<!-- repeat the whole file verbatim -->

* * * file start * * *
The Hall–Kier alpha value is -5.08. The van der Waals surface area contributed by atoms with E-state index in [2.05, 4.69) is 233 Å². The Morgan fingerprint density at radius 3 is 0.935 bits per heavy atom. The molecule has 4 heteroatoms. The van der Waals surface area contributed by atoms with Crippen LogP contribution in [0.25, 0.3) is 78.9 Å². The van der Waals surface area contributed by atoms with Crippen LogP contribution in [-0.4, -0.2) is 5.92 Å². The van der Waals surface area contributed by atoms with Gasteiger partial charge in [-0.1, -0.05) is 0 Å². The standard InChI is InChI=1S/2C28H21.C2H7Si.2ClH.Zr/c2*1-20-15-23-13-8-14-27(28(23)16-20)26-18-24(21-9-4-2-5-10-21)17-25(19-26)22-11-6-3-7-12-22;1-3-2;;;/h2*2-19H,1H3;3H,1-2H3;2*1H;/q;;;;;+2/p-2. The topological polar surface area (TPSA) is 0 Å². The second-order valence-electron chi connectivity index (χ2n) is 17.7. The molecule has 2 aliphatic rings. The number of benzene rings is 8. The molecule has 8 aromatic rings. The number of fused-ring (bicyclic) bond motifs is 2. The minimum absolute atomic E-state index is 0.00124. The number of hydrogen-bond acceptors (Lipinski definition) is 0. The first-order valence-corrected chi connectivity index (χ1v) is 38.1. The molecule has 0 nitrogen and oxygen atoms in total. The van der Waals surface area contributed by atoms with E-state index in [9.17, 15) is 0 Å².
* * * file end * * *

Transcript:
The Hall–Kier alpha value is -5.08. The van der Waals surface area contributed by atoms with E-state index in [2.05, 4.69) is 233 Å². The Morgan fingerprint density at radius 3 is 0.935 bits per heavy atom. The molecule has 4 heteroatoms. The van der Waals surface area contributed by atoms with Crippen LogP contribution in [0.25, 0.3) is 78.9 Å². The van der Waals surface area contributed by atoms with Crippen LogP contribution in [-0.4, -0.2) is 5.92 Å². The van der Waals surface area contributed by atoms with Gasteiger partial charge in [-0.1, -0.05) is 0 Å². The standard InChI is InChI=1S/2C28H21.C2H7Si.2ClH.Zr/c2*1-20-15-23-13-8-14-27(28(23)16-20)26-18-24(21-9-4-2-5-10-21)17-25(19-26)22-11-6-3-7-12-22;1-3-2;;;/h2*2-19H,1H3;3H,1-2H3;2*1H;/q;;;;;+2/p-2. The topological polar surface area (TPSA) is 0 Å². The second-order valence-electron chi connectivity index (χ2n) is 17.7. The molecule has 2 aliphatic rings. The number of benzene rings is 8. The molecule has 8 aromatic rings. The number of fused-ring (bicyclic) bond motifs is 2. The minimum absolute atomic E-state index is 0.00124. The number of hydrogen-bond acceptors (Lipinski definition) is 0. The first-order valence-corrected chi connectivity index (χ1v) is 38.1. The molecule has 0 nitrogen and oxygen atoms in total. The van der Waals surface area contributed by atoms with E-state index in [9.17, 15) is 0 Å².